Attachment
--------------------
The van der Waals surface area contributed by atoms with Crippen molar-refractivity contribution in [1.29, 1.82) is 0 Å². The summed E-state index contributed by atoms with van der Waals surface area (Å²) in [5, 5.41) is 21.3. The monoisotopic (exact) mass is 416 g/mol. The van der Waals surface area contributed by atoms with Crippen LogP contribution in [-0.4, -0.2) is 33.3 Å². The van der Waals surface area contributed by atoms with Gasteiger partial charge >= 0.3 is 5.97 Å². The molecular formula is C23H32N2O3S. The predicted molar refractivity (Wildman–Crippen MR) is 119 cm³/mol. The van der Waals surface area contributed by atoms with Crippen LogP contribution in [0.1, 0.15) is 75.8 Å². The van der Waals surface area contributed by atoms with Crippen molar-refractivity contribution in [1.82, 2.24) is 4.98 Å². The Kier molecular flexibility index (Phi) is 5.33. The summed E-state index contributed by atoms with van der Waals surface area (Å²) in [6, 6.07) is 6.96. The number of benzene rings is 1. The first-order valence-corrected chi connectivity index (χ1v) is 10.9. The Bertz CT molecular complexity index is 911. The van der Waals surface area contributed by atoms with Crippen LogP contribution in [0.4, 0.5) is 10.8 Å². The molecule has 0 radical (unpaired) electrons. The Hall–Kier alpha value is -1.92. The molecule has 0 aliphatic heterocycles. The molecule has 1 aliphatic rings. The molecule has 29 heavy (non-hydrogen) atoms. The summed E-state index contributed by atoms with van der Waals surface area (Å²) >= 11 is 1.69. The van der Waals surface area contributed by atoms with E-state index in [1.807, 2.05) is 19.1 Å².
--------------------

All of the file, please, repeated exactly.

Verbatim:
The van der Waals surface area contributed by atoms with Crippen molar-refractivity contribution in [1.29, 1.82) is 0 Å². The summed E-state index contributed by atoms with van der Waals surface area (Å²) in [5, 5.41) is 21.3. The monoisotopic (exact) mass is 416 g/mol. The van der Waals surface area contributed by atoms with Crippen LogP contribution in [-0.4, -0.2) is 33.3 Å². The van der Waals surface area contributed by atoms with Gasteiger partial charge >= 0.3 is 5.97 Å². The molecular formula is C23H32N2O3S. The predicted molar refractivity (Wildman–Crippen MR) is 119 cm³/mol. The van der Waals surface area contributed by atoms with Crippen LogP contribution in [0.1, 0.15) is 75.8 Å². The van der Waals surface area contributed by atoms with Crippen molar-refractivity contribution in [1.82, 2.24) is 4.98 Å². The Kier molecular flexibility index (Phi) is 5.33. The summed E-state index contributed by atoms with van der Waals surface area (Å²) in [6, 6.07) is 6.96. The number of benzene rings is 1. The first-order valence-corrected chi connectivity index (χ1v) is 10.9. The Bertz CT molecular complexity index is 911. The van der Waals surface area contributed by atoms with Crippen LogP contribution in [0.4, 0.5) is 10.8 Å². The molecule has 0 radical (unpaired) electrons. The Hall–Kier alpha value is -1.92. The molecule has 0 aliphatic heterocycles. The molecule has 1 aliphatic rings. The molecule has 29 heavy (non-hydrogen) atoms. The summed E-state index contributed by atoms with van der Waals surface area (Å²) >= 11 is 1.69. The van der Waals surface area contributed by atoms with E-state index in [1.807, 2.05) is 19.1 Å².